Several radiographs should be taken in patients with FAI signs and symptoms, including a true anteroposterior (AP) view,13,14 anteroposterior view in 10 to 15 degrees of internal rotation, the Dunn view (AP of the hip in neutral rotation, 45 degrees of flexion and 20 degrees of abduction),15 and a cross-table lateral view of the affected hip.16 Several hip radiographic findings have been considered as clues to diagnose FAI.16-22 The aim of this study is to determine the relationship between different radiographic measurements and patients' signs and symptoms.
The study was carried out in the Bone and Joint Disease Research Centre, Department of Orthopaedic Surgery, Chamran Hospital, Shiraz University of Medical Sciences, Shiraz, Iran. The study was approved by the ethical committee of the University in accordance with the Ethical Standards of the 1964 Declaration of Helsinki as revised in 2000. A total of 250 young people (all the participants submitted the informed written consent prior to being included in the study) were evaluated from August 2009 to March 2010. These participants were healthy visitors of admitted patients in the hospital of orthopaedic trauma. No-one had a definite history of recent or old hip pathology such as osteonecrosis, Legg-Calvé-Perthes disease, developmental dysplasia of the hip or previous hip surgery. History of any hip pain and related decreased daily activity was taken from each participant. In addition impingement tests2,7,11,12 were carried out by a single orthopaedic surgeon (the second author). Then a true AP and a cross-table lateral view were taken. Eleven radi-ographic measurements were determined for each participant.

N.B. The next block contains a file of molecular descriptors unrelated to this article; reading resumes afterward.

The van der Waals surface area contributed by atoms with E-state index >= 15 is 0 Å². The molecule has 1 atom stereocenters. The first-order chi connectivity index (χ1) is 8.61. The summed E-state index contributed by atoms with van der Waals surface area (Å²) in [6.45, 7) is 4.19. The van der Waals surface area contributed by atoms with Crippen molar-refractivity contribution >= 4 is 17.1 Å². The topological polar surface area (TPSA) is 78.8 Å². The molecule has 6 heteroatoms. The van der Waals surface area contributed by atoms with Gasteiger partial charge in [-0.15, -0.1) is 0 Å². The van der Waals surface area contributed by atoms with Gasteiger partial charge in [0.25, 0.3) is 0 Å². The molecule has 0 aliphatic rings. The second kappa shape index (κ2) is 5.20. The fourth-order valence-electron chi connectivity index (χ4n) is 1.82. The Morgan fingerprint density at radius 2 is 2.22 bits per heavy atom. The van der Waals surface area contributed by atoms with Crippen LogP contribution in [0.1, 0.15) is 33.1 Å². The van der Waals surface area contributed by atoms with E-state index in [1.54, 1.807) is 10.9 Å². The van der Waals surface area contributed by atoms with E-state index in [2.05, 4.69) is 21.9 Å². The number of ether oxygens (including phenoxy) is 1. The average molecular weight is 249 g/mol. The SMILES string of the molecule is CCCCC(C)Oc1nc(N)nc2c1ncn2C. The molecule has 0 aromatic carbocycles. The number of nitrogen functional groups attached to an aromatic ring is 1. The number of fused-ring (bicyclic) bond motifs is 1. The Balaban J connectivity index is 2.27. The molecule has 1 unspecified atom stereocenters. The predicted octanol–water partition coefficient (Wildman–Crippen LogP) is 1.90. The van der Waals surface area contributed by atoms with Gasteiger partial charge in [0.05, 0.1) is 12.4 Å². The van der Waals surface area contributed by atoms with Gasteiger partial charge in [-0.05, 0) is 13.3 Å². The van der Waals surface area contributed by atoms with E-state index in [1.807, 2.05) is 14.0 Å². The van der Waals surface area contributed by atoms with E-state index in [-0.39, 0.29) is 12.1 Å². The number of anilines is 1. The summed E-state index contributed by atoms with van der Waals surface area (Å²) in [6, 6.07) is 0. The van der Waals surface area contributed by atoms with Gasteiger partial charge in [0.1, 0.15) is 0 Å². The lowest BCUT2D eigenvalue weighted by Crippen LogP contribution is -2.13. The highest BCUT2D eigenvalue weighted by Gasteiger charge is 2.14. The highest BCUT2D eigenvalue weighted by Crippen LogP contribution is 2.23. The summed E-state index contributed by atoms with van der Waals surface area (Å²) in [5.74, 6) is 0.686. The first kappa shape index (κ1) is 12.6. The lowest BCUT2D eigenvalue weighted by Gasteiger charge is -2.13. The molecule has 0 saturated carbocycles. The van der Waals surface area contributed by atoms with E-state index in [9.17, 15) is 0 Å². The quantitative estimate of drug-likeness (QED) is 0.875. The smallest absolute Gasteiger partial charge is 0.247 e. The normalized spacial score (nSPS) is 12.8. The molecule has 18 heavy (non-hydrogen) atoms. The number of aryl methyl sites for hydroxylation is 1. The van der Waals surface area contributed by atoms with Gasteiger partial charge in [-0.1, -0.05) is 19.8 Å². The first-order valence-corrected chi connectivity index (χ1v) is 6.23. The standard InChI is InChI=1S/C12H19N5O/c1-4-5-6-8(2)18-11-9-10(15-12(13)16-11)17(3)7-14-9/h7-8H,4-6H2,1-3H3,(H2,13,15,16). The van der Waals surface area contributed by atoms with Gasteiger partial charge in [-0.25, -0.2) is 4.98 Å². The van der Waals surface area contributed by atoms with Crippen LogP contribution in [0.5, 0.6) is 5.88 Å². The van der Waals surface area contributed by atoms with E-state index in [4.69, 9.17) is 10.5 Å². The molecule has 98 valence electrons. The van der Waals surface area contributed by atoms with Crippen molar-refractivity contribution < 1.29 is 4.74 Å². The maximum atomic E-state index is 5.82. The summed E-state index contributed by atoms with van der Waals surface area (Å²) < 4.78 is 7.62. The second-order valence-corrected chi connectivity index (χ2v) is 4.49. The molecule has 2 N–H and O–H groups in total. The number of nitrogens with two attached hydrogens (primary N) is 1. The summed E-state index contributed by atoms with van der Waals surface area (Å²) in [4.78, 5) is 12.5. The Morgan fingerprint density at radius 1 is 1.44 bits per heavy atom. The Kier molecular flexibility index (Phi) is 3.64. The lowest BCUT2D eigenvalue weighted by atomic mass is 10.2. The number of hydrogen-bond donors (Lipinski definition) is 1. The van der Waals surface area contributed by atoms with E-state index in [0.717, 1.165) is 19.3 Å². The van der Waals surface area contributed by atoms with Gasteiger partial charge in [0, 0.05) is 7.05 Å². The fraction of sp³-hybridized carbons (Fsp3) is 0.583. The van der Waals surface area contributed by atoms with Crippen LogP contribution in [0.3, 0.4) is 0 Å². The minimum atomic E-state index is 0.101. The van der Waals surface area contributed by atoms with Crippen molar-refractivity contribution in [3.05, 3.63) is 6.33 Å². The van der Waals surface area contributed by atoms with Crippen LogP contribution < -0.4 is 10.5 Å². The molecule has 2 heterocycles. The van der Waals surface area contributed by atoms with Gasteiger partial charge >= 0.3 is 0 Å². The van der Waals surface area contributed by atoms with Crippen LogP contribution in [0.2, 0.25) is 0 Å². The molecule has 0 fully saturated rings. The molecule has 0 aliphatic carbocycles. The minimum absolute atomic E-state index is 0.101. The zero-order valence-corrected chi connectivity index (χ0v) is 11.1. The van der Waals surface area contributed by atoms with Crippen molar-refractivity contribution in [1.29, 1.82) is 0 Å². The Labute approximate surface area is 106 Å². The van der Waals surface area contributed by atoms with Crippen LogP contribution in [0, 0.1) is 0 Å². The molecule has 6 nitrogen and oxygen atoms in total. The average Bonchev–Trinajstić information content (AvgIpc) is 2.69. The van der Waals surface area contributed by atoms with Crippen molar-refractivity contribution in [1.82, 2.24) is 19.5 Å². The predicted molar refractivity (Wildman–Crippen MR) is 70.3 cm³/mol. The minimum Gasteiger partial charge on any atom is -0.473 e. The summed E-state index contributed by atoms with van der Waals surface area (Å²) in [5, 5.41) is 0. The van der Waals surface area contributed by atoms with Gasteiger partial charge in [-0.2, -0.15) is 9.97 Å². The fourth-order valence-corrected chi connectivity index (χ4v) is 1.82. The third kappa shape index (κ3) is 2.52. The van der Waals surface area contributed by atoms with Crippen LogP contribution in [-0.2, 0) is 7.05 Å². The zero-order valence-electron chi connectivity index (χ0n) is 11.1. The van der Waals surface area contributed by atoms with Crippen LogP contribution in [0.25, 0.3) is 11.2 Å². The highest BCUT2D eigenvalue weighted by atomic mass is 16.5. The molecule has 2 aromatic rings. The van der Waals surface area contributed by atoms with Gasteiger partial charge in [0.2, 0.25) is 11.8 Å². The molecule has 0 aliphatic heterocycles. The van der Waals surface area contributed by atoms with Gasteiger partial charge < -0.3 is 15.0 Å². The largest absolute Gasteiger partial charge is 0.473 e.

1. Cross-over sign
Acetabular retroversion is visualised on an AP pelvic radiograph by projecting the anterior wall lateral to the posterior wall proximally and crossing posterior wall in a medical direction distally.14,16
2. Posterior wall sign
If the posterior wall lies medial to the femoral head centre, it shows a retroverted acetabulum.8,14,16
3. Coxa profunda
Deepened acetabular fossa is determined by overlapping of the medial floor of the acetabulum by the ilioischial line.17
4. Acetabular protrusion
Protrusio acetabuli is defined if the medical line of the femoral head crosses the ilioischial line.17
5. Pistol grip deformity
This sign is positive when femoral head shape is non-spher-ical.18
6. Centre-edge angle
Centre-edge angle is formed by a vertical line and a line connecting the femoral head centre to the lateral edge of the acetabulum. Values of more than 40 degrees are considered positive.16
7. Extrusion index
Extrusion index is the percentage of the femoral head uncovered by the acetabulum. It is positive for values below 10%.16
8. Offset ratio
Head-neck offset is defined as the difference between the anterior radius of the femoral head and the anterior radius of the femoral neck in cross-table lateral view. An abnormal distance is less than 9 mm.19 Offset ratio is determined as the ratio of the head-neck offset distance relative to the femoral head diameter. Values of less than 0.15 are considered abnormal.16
9. Alpha angle
Alpha angle is the angle between the femoral neck axis and a line connecting the head centre to the femoral head-neck junction. A normal alpha angle is typically 45 degrees. Patients with FAI usually have angles of more than 50 degrees.20-21
10. Herniation pits
Femoral herniation pits or Pitt's pits are intraosseous fibro-cystic lesions in the femoral neck as a result of recurrent FAI.22
11. Osteoarthritic changes
These include the presence of any significant ossicle (calcification of the detached labrum) on acetabular rim, joint space narrowing, osteophyte and subchondral cyst formation.16,17